Streaming Bloody Murder: Horror VOD Postmortem for March 2019

Tuesday, April 2, 2019
A still from 'Mercy Black'.

Recent Video-on-Demand Offerings in Horror and Horror-Related Cinema

by:
Andrew Wyatt

The cream of contemporary feature-length cinema isn’t always found in theaters. These days, smaller and more niche films often implement a same-day launch, simultaneously premiering in a select-city theatrical run and on video-on-demand (VOD) services. Moreover, streaming services are now offering original films of their own. Given the dire and disposable state of the horror genre at the multiplex, these release strategies are particularly suited to reaching a wider, more appreciative audience for cinematic chills. For horror fans in a mid- to small-sized movie market such as St. Louis, online streaming and digital rental/purchase are increasingly vital means of accessing noteworthy features. What follows is a brief assessment of the major new horror (and horror-adjacent) films that have premiered on VOD within the past month.

Mercy Black

2019 / USA / 88 min. / Dir. by Owen Egerton / Premiered online on Mar. 31, 2019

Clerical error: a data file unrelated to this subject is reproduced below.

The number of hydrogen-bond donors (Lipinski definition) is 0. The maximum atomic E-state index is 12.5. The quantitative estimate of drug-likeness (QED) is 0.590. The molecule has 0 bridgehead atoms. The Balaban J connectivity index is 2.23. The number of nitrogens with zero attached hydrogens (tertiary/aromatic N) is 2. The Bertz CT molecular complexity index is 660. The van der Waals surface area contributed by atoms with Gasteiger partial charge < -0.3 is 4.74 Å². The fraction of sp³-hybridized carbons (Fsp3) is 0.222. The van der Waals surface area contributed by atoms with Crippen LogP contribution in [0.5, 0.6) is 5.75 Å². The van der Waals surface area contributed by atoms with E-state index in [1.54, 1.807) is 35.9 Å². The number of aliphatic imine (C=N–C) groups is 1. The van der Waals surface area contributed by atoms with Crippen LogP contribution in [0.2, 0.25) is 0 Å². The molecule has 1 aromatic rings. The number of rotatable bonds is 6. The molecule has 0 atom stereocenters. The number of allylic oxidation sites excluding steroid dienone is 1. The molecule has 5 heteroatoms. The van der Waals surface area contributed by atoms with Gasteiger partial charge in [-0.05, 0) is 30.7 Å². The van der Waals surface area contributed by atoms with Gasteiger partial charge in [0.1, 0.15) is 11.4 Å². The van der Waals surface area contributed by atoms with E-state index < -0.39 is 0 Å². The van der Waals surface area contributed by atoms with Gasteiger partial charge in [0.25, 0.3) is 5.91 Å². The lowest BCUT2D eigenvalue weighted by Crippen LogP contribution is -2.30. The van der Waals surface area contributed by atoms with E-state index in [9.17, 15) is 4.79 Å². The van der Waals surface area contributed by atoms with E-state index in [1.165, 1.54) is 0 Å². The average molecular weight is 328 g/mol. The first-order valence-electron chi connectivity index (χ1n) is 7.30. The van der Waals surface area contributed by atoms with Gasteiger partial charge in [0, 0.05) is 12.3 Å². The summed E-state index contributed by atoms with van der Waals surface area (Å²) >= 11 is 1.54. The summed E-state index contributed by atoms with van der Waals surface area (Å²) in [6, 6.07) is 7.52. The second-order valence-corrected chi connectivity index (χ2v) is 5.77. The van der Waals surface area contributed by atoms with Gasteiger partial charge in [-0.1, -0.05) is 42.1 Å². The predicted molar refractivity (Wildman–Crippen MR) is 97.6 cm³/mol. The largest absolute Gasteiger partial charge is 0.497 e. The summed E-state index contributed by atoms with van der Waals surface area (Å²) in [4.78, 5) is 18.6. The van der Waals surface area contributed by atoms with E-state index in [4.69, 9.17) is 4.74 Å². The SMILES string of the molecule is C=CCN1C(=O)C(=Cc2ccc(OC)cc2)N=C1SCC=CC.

Writer-director Owen Egerton’s Mercy Black brazenly and tastelessly repurposes the real-world 2014 Slender Man stabbing for its central conceit. Unlike last year’s unrelated and jaw-droppingly inept Slender Man, however, Mercy Black is at least a functional work of cinema. Indefensibly drab and dull, but functional. By dropping the film just before April Fool’s Day with no warning, Netflix was perhaps hoping for a viral hit, but there’s little that distinguishes Mercy Black from seemingly countless ghost stories featuring creepy kids and rote jump-scares. Lead performer Marina Hess does her best to breathe some life into this tale of a former juvenile perpetrator who is struggling to re-enter society – and begins to suspect that the bogeyman she created as a child may have taken on a life of its own. There is some Candyman-adjacent potential in Mercy Black, but Egerton clings to the tiresome aesthetics and rhythms that presently dominate the genre, even as he’s chaotically cramming together ambiguous and seemingly contradictory plot twists. Rating: C- [Now available to stream exclusively on Netflix.]